Following up on HRM’s new Social Procurement policy take action to ensure HRM pays a fair

wage to our employees and those with whom we do business.

In response to the climate crisis, Halifax regional council passed an action plan, HalifACT 2050, in June. How will you support accomplishing the plan’s goals?

We were one of the first cities in Canada to declare a climate emergency and I advocated strongly for HalfACT 2050 to be adopted and to be challenging. Ouf staff has seen the will of Council and produced excellent work. The implementation must be a key priority for the 2020- 2024 Mayor and Council. For the protection of our economy in the long term, and the safety of our citizens it is critical that we meet the targets in that plan. That means Council must ensure that the resources are available, and that the necessary partnerships are pursued to ensure the successful implementation of the strategy.

How often do you use Halifax Transit?

I use the ferry often and the bus system infrequently.


Max Taylor

(facebook.com/Maxemersontaylor/)

What should Halifax be doing to create more affordable and accessible housing?

I believe in co-op housing. There are lots of empty buildings in the city that could be turned into Co-ops and other forms of affordable housing.  And I did notice that they cut 150 thousand from the last budget for accessibility (to public buildings and libraries etc.) , that’s is unacceptable, every single building should be accessible to everyone.

Would you support a reduction of the Halifax Regional Police budget for fiscal 2021-2022? Why or why not?

I believe an important conversation has started, and having mental health crisis dealt with care, not policing, would be a good idea. My mom was a police dispatcher, and so I know a lot of good cops and dispatchers, who also want change.

Should Halifax require contractors to pay workers a living wage? Why or why not?

It’s a living wage! People need it to earn a living wage. Why is this even a question?

In response to the climate crisis, Halifax regional council passed an action plan, HalifACT 2050, in June. How will you support accomplishing the plan’s goals?

I need to spend more time on with the Action Plan. I believe in all things green. But just give me a bit more time to understand it better, and come up with a plan to support it.

How often do you use Halifax Transit?

When I lived in Bedford I took the bus a bit. But I found the schedules and routes didn’t work for me, I lived in Ingramport for a while, and I would have killed to have a public transit out that way. Transit is definitely a priority.


Matt Whitman

(mattwhitman.ca)

What should Halifax be doing to create more affordable and accessible housing?

HRM City Hall overspends on every product & service we buy. That coupled with a huge red-tape burdened bureaucracy and a reliance on the 3 levels of government to solve all problems creates an ineffective system with minimal success. City Hall needs to make it easier for those willing to invest their private dollars & grow HRM to do so. More housing inventory drives down vacancy rates, creates choice & consumers win.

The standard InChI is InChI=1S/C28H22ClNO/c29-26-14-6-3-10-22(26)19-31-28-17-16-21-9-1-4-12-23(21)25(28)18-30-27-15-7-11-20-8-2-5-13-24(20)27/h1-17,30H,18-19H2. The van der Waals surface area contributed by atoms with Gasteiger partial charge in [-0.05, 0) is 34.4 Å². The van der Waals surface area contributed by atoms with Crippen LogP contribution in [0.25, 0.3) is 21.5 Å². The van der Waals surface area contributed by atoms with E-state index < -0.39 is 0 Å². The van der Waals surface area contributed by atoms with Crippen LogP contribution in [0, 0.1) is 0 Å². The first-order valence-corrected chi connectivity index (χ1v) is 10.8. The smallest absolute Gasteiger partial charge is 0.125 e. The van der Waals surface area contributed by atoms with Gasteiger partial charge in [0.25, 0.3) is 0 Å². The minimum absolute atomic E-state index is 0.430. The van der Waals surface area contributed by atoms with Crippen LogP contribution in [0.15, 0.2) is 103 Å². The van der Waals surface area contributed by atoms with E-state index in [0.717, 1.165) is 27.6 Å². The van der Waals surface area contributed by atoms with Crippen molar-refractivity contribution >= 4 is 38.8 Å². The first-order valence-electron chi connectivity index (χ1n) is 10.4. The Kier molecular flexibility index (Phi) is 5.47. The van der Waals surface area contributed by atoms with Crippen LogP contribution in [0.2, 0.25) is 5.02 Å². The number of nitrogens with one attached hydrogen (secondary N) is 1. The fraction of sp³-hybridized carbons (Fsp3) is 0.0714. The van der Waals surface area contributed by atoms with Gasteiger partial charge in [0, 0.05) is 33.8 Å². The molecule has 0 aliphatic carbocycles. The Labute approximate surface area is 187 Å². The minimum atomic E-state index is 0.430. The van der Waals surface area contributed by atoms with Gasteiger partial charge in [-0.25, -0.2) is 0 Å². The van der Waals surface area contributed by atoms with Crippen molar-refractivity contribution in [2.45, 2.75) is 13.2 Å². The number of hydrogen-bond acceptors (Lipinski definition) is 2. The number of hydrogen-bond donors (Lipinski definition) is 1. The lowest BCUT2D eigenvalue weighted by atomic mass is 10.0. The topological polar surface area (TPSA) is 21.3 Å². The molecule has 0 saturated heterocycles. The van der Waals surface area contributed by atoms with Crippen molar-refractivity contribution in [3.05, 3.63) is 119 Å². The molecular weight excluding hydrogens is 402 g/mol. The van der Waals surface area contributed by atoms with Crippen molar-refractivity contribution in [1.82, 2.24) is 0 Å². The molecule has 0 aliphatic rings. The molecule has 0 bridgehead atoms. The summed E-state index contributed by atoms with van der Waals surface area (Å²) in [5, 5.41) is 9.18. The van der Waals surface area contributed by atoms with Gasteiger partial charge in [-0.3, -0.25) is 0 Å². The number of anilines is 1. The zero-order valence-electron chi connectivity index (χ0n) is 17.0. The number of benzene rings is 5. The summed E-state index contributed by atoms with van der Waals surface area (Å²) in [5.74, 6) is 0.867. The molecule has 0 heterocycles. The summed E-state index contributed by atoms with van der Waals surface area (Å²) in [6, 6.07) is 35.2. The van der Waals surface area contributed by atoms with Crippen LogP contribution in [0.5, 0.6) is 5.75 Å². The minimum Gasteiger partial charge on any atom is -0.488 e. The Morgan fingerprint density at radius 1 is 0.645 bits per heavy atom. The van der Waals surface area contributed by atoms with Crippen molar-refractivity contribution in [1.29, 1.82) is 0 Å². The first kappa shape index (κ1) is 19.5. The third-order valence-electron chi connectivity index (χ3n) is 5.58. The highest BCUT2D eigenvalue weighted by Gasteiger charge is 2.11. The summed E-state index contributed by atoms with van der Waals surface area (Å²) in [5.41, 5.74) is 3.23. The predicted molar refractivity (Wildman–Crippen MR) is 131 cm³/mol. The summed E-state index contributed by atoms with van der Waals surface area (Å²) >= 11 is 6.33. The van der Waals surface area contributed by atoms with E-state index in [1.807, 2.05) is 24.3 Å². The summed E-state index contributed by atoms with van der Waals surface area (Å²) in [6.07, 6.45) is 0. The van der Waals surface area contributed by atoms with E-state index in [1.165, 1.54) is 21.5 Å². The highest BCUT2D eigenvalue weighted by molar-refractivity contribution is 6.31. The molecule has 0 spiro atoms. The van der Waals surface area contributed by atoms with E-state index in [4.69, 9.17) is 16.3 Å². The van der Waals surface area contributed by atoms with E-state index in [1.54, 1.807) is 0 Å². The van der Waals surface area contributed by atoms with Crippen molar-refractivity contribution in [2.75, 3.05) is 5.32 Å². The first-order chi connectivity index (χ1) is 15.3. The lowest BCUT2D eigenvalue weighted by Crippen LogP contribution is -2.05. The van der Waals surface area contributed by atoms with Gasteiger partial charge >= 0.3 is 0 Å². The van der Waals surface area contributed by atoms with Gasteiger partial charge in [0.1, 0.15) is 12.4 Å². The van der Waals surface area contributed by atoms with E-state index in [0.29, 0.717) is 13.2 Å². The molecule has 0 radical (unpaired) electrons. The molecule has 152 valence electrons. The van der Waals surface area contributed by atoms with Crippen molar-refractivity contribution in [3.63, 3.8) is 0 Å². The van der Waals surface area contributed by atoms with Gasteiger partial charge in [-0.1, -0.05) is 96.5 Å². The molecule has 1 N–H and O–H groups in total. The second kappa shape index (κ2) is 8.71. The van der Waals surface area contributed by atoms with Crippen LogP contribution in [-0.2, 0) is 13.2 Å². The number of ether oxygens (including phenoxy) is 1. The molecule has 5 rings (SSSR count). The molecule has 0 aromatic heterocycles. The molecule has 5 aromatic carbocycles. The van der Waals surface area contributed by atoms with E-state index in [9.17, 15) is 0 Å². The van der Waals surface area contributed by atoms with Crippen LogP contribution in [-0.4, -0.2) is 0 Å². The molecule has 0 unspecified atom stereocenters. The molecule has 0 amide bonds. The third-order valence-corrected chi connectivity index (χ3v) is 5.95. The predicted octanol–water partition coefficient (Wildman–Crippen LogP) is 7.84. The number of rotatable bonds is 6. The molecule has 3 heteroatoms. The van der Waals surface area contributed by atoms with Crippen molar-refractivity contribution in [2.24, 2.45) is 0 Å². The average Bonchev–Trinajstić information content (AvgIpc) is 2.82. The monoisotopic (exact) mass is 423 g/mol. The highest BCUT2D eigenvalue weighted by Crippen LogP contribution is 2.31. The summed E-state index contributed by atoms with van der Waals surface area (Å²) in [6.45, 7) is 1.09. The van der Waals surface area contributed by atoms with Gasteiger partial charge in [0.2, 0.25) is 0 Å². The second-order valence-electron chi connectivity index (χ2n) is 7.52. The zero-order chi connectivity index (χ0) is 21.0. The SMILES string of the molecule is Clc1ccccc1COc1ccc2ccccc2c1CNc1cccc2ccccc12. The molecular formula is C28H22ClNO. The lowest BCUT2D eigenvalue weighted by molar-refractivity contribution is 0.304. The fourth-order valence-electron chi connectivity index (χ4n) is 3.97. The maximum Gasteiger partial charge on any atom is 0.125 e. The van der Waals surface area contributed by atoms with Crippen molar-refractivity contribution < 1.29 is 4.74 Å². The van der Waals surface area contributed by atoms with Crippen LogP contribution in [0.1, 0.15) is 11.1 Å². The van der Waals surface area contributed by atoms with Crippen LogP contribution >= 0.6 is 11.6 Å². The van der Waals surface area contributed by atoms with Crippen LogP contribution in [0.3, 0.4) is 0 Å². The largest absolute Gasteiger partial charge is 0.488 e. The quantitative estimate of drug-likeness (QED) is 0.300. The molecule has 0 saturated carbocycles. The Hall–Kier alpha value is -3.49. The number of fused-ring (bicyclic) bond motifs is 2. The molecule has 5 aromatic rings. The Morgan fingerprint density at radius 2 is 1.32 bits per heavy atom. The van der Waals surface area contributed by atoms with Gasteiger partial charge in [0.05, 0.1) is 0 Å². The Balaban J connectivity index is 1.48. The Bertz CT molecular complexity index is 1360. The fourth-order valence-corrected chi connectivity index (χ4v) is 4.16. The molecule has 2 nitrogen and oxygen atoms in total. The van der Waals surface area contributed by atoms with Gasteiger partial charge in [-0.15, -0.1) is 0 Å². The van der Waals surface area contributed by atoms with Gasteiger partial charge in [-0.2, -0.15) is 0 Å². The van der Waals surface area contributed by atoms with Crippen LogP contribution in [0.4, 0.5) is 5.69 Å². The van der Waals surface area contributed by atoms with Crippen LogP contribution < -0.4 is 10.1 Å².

Would you support a reduction of the Halifax Regional Police budget for fiscal 2020-2021? Why or why not?

I’m opposed to defunding Pilice. I believe in DEFENDING police. I believe there are ways to benefit from reviewing current policing, including the RCMP’s role in HRM. Increased enforcement is key as well as police body cameras are red light cameras.

Should Halifax require contractors to pay workers a living wage?

A living wage is a decision suitable for a private business If they choose. Public taxpayer dollars must be spent wisely and paying a “living wage” would only increase the cost of every product & service purchased.

Our staff & contractors (And Councillors) are currently well paid. 

In response to the climate crisis, Halifax regional council passed an action plan, HalifACT 2050, in June. How will you support accomplishing the plan’s goals?

I will follow the recommendations in this plan.

How often do you use Halifax Transit?

Rarely. When I was in a wheelchair in 2018 I did. It’s difficult for residents in many suburban communities to benefit from transit. Transit had to be affordable and reliable.


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Zane Woodford

Zane Woodford is the Halifax Examiner’s municipal reporter. He covers Halifax City Hall and contributes to our ongoing PRICED OUT housing series. Twitter @zwoodford

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  1. Mayor Savage strongly supported the purchase of the Armoured Rescue Vehicle when the 2019/20 capital budget was passed.
    His statement shows he supports no reduction in the number of sworn members of HRP.